Overseas conference with some recreation thrown in
We’ve all had them. Conferences where you spend a few days in sessions and then a day (or more) of touring or golf. When the dominant purpose of the trip is related directly to your work, then the ATO are more accommodating. If the leisure time, for example an afternoon tour organised by the conference, is incidental to the conference itself, then you can claim the full conference expenses.
Where you are extending your stay beyond the conference dates and this isn’t considered incidental, then you apportion the expenses and only claim the portion related to the conference. Let’s say you attend a conference for four days, then spend another four days on holiday. Assuming the conference is directly related to your work, you can claim your expenses related to the conference (assuming they were not picked up by your employer), and half of your airfare (as it’s a 50/50 split on how you spent your time between the conference and recreation).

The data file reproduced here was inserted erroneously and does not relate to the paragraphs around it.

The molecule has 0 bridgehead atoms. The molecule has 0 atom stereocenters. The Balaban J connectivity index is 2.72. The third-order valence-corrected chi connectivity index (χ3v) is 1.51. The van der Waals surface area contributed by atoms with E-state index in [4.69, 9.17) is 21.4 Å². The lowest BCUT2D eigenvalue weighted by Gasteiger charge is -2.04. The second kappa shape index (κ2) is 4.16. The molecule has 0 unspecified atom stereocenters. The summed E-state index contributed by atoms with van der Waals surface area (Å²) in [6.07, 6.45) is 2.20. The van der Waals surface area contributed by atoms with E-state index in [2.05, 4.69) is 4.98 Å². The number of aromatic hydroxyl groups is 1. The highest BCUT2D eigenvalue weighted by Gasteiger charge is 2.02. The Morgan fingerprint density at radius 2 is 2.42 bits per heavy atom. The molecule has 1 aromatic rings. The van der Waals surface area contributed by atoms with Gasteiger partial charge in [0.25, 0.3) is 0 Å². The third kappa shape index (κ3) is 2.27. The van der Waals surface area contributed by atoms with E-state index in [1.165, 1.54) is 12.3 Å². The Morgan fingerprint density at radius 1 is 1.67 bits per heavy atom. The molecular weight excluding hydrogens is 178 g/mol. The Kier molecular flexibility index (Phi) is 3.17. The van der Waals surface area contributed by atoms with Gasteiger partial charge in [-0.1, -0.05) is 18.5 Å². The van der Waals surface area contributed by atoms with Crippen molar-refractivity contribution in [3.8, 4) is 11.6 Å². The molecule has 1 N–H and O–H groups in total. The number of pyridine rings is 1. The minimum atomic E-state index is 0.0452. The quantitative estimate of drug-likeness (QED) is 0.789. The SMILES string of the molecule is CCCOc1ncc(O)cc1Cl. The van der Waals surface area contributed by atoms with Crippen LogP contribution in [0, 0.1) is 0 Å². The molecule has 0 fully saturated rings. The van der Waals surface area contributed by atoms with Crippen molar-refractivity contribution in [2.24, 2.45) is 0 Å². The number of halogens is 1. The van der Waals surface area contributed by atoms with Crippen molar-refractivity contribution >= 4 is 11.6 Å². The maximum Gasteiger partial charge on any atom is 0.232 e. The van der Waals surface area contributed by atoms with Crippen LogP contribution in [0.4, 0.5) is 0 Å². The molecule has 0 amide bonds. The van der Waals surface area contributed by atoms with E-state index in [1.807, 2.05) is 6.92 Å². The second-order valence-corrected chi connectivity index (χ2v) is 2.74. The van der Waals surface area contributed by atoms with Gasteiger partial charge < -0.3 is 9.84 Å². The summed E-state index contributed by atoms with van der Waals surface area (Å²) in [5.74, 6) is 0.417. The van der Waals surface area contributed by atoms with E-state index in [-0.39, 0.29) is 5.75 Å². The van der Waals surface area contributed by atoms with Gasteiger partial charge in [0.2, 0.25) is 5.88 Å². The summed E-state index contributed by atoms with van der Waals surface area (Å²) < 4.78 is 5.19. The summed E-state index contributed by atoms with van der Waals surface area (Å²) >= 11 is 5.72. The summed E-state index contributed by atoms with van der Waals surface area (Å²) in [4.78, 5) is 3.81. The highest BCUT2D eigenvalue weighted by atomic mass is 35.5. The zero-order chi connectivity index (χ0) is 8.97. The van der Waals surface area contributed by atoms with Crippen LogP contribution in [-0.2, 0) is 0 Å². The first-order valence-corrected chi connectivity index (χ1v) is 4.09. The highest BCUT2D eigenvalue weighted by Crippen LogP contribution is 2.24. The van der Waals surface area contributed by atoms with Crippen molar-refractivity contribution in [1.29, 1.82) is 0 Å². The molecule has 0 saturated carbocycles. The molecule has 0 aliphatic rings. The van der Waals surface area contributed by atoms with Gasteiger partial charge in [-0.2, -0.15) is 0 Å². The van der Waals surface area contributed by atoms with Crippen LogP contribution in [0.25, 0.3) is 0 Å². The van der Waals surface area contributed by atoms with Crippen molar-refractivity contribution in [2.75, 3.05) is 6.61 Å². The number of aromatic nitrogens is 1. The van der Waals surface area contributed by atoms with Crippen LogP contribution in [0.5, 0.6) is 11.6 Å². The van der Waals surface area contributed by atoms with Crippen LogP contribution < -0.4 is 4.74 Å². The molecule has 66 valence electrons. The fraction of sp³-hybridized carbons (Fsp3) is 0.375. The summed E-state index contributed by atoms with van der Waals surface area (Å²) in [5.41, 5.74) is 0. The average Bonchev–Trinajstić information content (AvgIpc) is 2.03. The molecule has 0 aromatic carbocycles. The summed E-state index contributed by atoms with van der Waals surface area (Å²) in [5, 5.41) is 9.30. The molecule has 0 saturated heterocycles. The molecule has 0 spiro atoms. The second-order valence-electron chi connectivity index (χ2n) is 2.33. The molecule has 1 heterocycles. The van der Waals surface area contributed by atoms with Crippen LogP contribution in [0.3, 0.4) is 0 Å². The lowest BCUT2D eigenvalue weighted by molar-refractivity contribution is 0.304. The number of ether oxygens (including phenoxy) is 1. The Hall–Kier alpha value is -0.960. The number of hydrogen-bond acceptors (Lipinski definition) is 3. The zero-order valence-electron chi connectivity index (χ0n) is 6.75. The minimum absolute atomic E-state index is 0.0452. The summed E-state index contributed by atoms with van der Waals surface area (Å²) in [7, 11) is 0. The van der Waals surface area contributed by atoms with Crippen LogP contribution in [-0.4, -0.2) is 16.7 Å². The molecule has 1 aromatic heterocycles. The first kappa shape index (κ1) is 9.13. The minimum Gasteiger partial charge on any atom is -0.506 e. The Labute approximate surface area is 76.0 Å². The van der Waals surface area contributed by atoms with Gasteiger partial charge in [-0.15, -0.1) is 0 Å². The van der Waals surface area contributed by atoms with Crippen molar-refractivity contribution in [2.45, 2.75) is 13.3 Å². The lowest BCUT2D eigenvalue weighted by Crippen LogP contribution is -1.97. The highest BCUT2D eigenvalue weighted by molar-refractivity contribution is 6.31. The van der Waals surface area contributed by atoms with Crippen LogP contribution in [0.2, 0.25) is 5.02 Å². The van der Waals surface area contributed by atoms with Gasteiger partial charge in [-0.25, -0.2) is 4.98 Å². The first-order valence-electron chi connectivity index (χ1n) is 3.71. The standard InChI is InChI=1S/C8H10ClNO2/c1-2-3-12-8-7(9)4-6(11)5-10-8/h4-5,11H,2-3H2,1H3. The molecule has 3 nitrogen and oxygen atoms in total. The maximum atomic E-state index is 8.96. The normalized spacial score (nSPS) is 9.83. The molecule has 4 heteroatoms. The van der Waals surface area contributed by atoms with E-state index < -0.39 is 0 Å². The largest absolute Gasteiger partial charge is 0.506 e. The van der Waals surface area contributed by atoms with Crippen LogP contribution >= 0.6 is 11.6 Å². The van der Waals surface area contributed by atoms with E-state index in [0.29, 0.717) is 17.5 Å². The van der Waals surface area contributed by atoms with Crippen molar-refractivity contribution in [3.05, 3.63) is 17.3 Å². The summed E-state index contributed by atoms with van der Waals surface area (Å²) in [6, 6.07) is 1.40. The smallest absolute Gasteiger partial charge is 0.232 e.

Not fully deductible? Part of the course might qualify
If a particular course is not entirely deductible, a deduction may still be available for some of the course fees where there are particular subjects or modules in that course that are sufficiently related to your employment or income earning activities. In these cases, the course fees would be apportioned. Take the example of a civil engineer who is completing her MBA. While the MBA itself may not have a sufficient connection to her engineering role to be fully deductible, her expenses related to the project management subject she took as part of the degree could qualify.
Interaction with government assistance